33:04 Peter: So you have these teams that are competing with one another, right? In a normal business, antitrust laws would prevent them from colluding to do something that would help all of them or some of them, but hinder one of the teams, one of the businesses. So if you're in software, Microsoft and Apple or whatever, cannot collude to try to box out someone who's trying to enter the industry. That's what antitrust law is for, to prevent that sort of anti-competitive behavior. So this allows teams to collude with one another to box out cities that might want to participate in the league, to box out owners who might wanna do certain things with their teams that other owners don't agree with, all sorts of situations are impacted by this.

33:50 Peter: Most significantly, the exemption has fostered the already deeply corrupt environment in which owners decide whether and how a franchise relocates. So owners of teams, teams that are, again, technically in competition with one another, have often had closed-door meetings to discuss whether, where and under what circumstance a team would relocate... And it's an unwritten rule that you can't relocate without broad consensus from the other owners. That would be, in any other business a conspiracy and violation of antitrust laws, but...

34:23 Rhiannon: Right. Is it... That's collusive, right?

34:25 Peter: Right.

34:25 Adam: You'd call it a cartel.

34:26 Peter: Yes.

34:26 Adam: It would be a cartel in any other occurrence.


34:28 Peter: Yes, absolutely. But according to the supreme court, baseball is magic, so it's fine. And the consequences of that are fairly numerous, and maybe the most significant is that it allows the league to drive and influence bidding by cities on baseball franchises, which can result in anywhere from hundreds of millions to billions of dollars of public money being handed over to these billionaire franchise owners. For example, in 1997, the Minnesota Twins told the City of Minneapolis that they would relocate if they did not receive public financing for a new stadium. The League stepped in to tell the city that they'd approve the relocation if the financing didn't come through and that they would not allow any other team to play in the existing stadium in the future. And that's the sort of open corruption that antitrust laws are designed to fight against.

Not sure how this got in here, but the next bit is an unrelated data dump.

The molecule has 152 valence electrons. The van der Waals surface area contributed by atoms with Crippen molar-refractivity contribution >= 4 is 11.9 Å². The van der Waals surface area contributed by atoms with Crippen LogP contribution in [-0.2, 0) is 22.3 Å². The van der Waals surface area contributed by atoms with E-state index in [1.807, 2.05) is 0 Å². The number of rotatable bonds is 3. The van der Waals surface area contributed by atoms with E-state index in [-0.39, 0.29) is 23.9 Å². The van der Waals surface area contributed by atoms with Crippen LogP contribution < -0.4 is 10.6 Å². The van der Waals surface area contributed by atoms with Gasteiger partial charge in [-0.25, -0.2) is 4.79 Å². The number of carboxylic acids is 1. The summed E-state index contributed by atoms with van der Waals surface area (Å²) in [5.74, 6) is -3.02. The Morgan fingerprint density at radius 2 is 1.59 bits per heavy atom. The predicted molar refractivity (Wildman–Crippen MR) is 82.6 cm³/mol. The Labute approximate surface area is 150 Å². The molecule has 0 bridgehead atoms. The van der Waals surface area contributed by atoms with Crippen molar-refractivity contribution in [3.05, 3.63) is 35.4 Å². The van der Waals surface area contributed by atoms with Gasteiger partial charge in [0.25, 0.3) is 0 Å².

35:19 Rhiannon: Yeah.

35:19 Peter: But it's just allowed to flourish here because Justice Blackmun enjoyed a nice afternoon at the ballpark. Right?

35:25 Rhiannon: Yeah, those hot dogs, they really hit different. You know?

35:28 Peter: Well, they do.

35:29 Adam: And to be fair...


35:30 Adam: Yes, however, I do wanna just add another point of clarification here, which is that... I mean, you might be used to using the terms baseball and the MLB interchangeably, but the antitrust exemption as it exists, applies to baseball, and to the extent that the reserve clause does not exist and to the extent that Congress has struck the reserve clause, that does not apply to any other form of baseball in the country except for the MLB. So to...

35:57 Rhiannon: This is a really good point, yeah.

36:00 Peter: Right.

36:00 Adam: To this day, minor league baseball players are some of the most exploited athletes in the entire country.

36:05 Rhiannon: Yeah.

36:05 Adam: In many cases, they make well below the federal poverty line in terms of their wage, and they lack any legal recourse to change that. The MLB and minor league baseball have also been considering, recently, a contraction plan, they would disaffiliate some minor league teams from their MLB counterparts and entirely eliminate other minor league teams. But with the antitrust exemption, there's really no way for cities that are facing the loss of their minor league teams to challenge that as anti-competitive.